The nursery in Amy Fabbrini and Eric Ziegler’s home is filled with unread children’s books and unworn baby clothes. A Winnie the Pooh blanket lies untouched inside a crib where a child has never slept.
For nearly four years, the Redmond couple has been fighting to prove to the state of Oregon that they are intellectually capable of raising their children. The Department of Human Services has removed both of their boys, saying the parents are too mentally limited to be good parents.
Fabbrini, 31, and Ziegler, 38, lost custody of their older son, Christopher, shortly after he was born. Five months ago, the state took their second child, newborn Hunter, directly from the hospital. Both are now in foster care.
“I love kids, I was raised around kids, my mom was a preschool teacher for 20-plus years, and so I’ve always been around kids,” Fabbrini said. “That’s my passion. I love to do things with kids, and that’s what I want to do in the future, something that has to do with kids.”
No abuse or neglect has been found, but each parent has a degree of limited cognitive abilities. Rather than build a network of support around them, the state child welfare agency has moved to terminate the couple’s parental rights and make the boys available for adoption.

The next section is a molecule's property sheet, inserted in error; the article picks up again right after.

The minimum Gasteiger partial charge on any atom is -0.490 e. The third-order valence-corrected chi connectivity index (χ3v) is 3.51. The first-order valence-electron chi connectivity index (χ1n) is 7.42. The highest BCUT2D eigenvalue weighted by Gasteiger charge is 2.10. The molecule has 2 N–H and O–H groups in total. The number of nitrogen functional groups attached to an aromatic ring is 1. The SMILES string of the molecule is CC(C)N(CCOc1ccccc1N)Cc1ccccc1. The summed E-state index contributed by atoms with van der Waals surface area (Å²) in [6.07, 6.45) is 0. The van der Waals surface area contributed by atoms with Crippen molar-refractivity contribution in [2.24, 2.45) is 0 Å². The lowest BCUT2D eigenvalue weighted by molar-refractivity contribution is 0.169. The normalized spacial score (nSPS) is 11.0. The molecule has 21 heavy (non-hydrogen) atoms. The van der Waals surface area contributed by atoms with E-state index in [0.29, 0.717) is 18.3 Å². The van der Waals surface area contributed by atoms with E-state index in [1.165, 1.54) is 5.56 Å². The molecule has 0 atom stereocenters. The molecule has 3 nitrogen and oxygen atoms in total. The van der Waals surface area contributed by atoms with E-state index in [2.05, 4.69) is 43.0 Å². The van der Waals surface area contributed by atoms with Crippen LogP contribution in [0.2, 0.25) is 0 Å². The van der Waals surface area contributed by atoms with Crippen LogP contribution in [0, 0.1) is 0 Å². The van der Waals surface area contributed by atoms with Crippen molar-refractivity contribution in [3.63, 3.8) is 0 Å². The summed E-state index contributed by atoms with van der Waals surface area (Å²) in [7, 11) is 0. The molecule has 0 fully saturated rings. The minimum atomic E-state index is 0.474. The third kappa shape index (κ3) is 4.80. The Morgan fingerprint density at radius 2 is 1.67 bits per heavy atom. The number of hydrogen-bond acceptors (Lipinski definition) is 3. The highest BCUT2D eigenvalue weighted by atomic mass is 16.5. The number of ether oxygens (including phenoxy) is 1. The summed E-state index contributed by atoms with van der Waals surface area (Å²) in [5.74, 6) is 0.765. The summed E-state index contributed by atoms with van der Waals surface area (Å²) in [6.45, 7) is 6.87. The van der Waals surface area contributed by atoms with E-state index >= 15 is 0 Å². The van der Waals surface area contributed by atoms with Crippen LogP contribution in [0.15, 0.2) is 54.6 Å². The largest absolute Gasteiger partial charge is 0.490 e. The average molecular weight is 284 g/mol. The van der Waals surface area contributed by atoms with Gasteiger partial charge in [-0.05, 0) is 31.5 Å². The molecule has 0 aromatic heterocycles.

It’s impossible to know the full story when child welfare officials are unable to comment, but the case has left the couple and their advocates heartbroken.
The case lays bare fundamental questions about what makes a good parent and who, ultimately, gets to decide when someone’s not good enough. And it strikes at the heart of the stark choices child welfare workers face daily: should a child be removed or is there some middle ground?
For now, the divide is clear. Fabbrini’s father lines up against the couple. A state legislator is advocating for them. The parents themselves are struggling against a system that feels impersonal, unyielding and inscrutable.
“They are saying they are intellectually incapable without any guidelines to go by,” said Sherrene Hagenbach, a former volunteer with the state agency who oversaw visits with the couple and Christopher from last June through August.
Hagenbach is a professional mediator and a board member of Healthy Families of the High Desert. After she told state caseworkers she thought the couple was capable of raising Christopher, she recalls, she was told her volunteer services were no longer needed.